In fact, while Jamie Dimon is warning that the Treasury rally will turn to a rout, Bill Gross is warning investors that China growing at 6% is one of many investor delusions which will be exposed.

And Jeffrey Gundlach, the widely followed investor who runs DoubleLine Capital, said on a webcast last week that the Federal Reserve's rate hike cycle "increasingly likely" looks like a one and done scenario this year:
Gundlach, who oversees $95 billion for Los Angeles-based DoubleLine, said the Fed should be cautious with raising rates because of the "gentle downward" trajectory in nominal gross domestic product.

The U.S. economy is growing at a pace below 1 percent in the first quarter, according to the Atlanta Federal Reserve's GDPNow forecast model.

Already, Federal Reserve chair Janet Yellen has been "talking conservatively" about interest rates because it is an election year in the United States, Gundlach said.

Gundlach said the Standard & Poor's 500 index will struggle and trade "sideways" because earnings continue to be persistently downgraded.

Last year, Gundlach correctly predicted that oil prices would plunge, junk bonds would live up to their name and China's slowing economy would pressure emerging markets. In 2014, Gundlach correctly forecast U.S. Treasury yields would fall, not rise as many others had expected.

Gundlach said he is still avoiding junk bonds. "The easy money has been made," Gundlach said. He said the high-yield downgrades resemble the cycle in 1998 and 2007-2008.

DoubleLine has been purchasing Puerto Rico municipal debt as well as commercial mortgage-backed securities.
I'm not even sure the Fed will proceed with a one and done rate hike this year. In fact, if deflationary pressures increase in China, Singapore, South Korea, Indonesia, Malaysia and Japan, you might see the Fed stand pat for the rest of the year, worried that any increase in rates could trigger a crisis in Asia.

And while Gundlach is avoiding junk bonds, I'm increasingly worried of the unprecedented boom in China’s $3 trillion corporate bond market which is starting to unravel:
Spooked by a fresh wave of defaults at state-owned enterprises, investors in China’s yuan-denominated company notes have driven up yields for nine of the past 10 days and triggered the biggest selloff in onshore junk debt since 2014. Local issuers have canceled 61.9 billion yuan ($9.6 billion) of bond sales in April alone, and Standard & Poor’s is cutting its assessment of Chinese firms at a pace unseen since 2003.

While bond yields in China are still well below historical averages, a sustained increase in borrowing costs could threaten an economy that’s more reliant on cheap credit than ever before. The numbers suggest more pain ahead: Listed firms’ ability to service their debt has dropped to the lowest since at least 1992, while analysts are cutting profit forecasts for Shanghai Composite Index companies by the most since the global financial crisis.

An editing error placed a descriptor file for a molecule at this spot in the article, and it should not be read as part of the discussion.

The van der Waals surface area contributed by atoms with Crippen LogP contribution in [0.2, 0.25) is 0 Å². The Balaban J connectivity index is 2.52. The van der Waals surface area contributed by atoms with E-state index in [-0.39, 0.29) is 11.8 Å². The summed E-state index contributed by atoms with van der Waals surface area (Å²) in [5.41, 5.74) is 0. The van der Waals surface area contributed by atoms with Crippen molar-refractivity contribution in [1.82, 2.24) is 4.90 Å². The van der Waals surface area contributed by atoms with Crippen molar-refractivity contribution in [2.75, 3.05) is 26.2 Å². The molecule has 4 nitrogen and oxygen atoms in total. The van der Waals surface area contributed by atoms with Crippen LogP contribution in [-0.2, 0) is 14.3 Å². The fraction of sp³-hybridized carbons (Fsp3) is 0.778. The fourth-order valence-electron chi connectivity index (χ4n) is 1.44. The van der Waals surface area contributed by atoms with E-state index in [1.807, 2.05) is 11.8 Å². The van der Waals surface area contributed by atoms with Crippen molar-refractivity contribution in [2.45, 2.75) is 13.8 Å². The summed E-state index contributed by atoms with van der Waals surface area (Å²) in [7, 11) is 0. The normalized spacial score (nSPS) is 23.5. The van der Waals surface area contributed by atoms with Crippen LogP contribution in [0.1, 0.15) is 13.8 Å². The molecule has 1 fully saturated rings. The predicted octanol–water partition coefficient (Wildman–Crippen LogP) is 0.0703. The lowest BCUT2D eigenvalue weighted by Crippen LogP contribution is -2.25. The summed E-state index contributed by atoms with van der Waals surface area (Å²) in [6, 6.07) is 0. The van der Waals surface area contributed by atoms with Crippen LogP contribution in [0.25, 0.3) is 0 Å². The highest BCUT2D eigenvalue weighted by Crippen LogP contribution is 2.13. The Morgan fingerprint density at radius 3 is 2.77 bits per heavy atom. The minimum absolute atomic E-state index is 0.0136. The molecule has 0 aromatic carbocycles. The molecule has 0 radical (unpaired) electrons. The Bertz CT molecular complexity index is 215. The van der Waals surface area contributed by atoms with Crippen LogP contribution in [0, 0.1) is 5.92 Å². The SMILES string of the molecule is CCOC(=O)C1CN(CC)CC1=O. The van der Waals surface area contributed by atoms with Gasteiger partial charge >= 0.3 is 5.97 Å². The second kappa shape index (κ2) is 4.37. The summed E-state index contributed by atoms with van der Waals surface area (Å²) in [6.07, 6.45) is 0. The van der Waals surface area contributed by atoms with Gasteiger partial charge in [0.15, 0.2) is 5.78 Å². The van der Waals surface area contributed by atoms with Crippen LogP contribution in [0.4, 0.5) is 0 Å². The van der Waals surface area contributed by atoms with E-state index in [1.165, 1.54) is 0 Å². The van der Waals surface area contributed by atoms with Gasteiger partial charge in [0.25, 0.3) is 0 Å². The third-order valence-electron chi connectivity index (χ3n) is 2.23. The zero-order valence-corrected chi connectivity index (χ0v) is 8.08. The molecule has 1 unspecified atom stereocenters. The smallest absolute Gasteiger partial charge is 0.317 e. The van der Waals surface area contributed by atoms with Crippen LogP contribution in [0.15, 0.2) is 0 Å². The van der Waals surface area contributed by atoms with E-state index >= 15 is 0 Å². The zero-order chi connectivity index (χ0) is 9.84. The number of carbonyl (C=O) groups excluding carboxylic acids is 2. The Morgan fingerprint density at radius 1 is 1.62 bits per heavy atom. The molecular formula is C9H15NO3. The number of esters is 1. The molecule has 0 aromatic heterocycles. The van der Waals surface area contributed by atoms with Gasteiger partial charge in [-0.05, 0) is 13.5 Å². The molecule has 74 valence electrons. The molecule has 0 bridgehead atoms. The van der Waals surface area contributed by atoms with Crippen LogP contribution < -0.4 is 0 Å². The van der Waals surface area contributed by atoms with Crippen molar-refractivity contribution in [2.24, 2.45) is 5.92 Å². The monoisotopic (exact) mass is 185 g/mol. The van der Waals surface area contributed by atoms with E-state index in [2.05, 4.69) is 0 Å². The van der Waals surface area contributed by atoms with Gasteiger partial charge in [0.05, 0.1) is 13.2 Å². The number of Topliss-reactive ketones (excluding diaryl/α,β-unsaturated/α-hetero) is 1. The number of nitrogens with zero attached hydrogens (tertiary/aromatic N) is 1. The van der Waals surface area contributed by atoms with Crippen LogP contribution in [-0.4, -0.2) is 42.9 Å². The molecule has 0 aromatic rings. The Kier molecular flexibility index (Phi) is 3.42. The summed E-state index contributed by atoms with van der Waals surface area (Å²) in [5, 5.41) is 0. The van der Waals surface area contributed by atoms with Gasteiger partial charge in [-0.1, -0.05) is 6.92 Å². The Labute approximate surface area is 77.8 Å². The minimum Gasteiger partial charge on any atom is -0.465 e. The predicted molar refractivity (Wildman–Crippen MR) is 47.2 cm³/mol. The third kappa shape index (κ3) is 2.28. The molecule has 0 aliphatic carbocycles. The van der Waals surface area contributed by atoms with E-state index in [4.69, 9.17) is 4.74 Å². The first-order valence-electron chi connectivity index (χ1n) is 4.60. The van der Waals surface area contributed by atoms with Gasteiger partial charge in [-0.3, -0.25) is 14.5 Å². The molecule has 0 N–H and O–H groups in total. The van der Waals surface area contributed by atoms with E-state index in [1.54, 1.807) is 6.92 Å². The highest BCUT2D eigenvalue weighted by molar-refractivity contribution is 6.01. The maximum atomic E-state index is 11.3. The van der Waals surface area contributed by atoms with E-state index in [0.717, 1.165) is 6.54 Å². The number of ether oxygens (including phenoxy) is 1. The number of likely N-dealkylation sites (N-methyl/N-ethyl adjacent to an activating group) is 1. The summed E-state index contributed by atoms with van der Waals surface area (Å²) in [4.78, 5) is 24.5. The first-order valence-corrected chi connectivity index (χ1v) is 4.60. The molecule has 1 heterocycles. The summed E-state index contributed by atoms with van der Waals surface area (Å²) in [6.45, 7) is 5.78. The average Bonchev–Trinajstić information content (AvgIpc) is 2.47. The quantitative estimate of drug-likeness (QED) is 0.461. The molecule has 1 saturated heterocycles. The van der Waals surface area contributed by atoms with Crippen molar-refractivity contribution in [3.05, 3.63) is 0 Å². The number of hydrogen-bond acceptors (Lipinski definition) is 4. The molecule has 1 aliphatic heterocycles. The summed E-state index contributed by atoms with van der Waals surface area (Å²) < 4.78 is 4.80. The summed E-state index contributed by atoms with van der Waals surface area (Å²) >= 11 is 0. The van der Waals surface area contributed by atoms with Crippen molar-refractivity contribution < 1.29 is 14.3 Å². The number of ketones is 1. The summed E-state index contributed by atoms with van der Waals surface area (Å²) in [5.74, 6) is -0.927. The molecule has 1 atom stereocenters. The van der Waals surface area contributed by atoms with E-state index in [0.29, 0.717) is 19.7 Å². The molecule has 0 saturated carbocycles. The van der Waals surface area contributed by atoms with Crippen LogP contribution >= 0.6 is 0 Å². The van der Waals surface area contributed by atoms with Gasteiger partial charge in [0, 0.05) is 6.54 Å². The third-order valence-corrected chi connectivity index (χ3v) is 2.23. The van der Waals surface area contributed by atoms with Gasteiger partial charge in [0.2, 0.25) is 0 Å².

“The spreading of credit risks is only at its early stage in China,” said Qiu Xinhong, a Shenzhen-based money manager at First State Cinda Fund Management Co. “Many people have turned bearish.”
It's no wonder a top adviser to the Chinese government has warned that Beijing risks a currency blow-up akin to Britain's traumatic ordeal in 1992 and is openly calling for a 15% devaluation of the yuan.

Great, just what the world needs, another Big Bang out of China will will clobber global risk assets and send everyone scurrying back to the safety of good old U.S. bonds.

But investors remain undeterred, dipping back in emerging markets (EEM) even if some analysts are warning it's a head fake. Indeed, the rally in emerging markets (EEM), Chinese shares (FXI), energy (XLE), metals and mining (XME) and industrials (XLI) since the start of the year vindicate a lot of funds who bet big on a global recovery last year.

Just look at a sample of stocks leveraged to global growth and the move in Industrials (XLI) since the start of the year below and you'd be hard pressed to worry about any global economic shock (click on images):

My take? I think there are a lot of short sellers who got burnt in Q1 but if you think these rallies in sectors leveraged to global growth are going to continue in the second half of the year, you should be smoking up with the nuns growing medical marijuana, which is the image I embedded above.

On that note, I wish central bankers, Chinese interventionists, and global greenshoots the best of luck navigating this market as we head into the second half of the year. Keep your eyes peeled on the U.S. dollar, the yen and emerging market currencies. Something is going to break and it's not going to be pretty.

Below, Bloomberg's David Ingles discusses the stress in China's corporate debt market. So far, it's nothing alarming but that could change very quickly, especially if  another Asian financial crisis erupts in the region.

And while everyone is getting excited about a global recovery which is nothing more than a chimera, one analyst says forget stocks, this year the real money is in bonds. One more reason why hedge fund managers should sell their summer homes, return their hefty fees to investors they bamboozled and join those nuns smoking some hopium!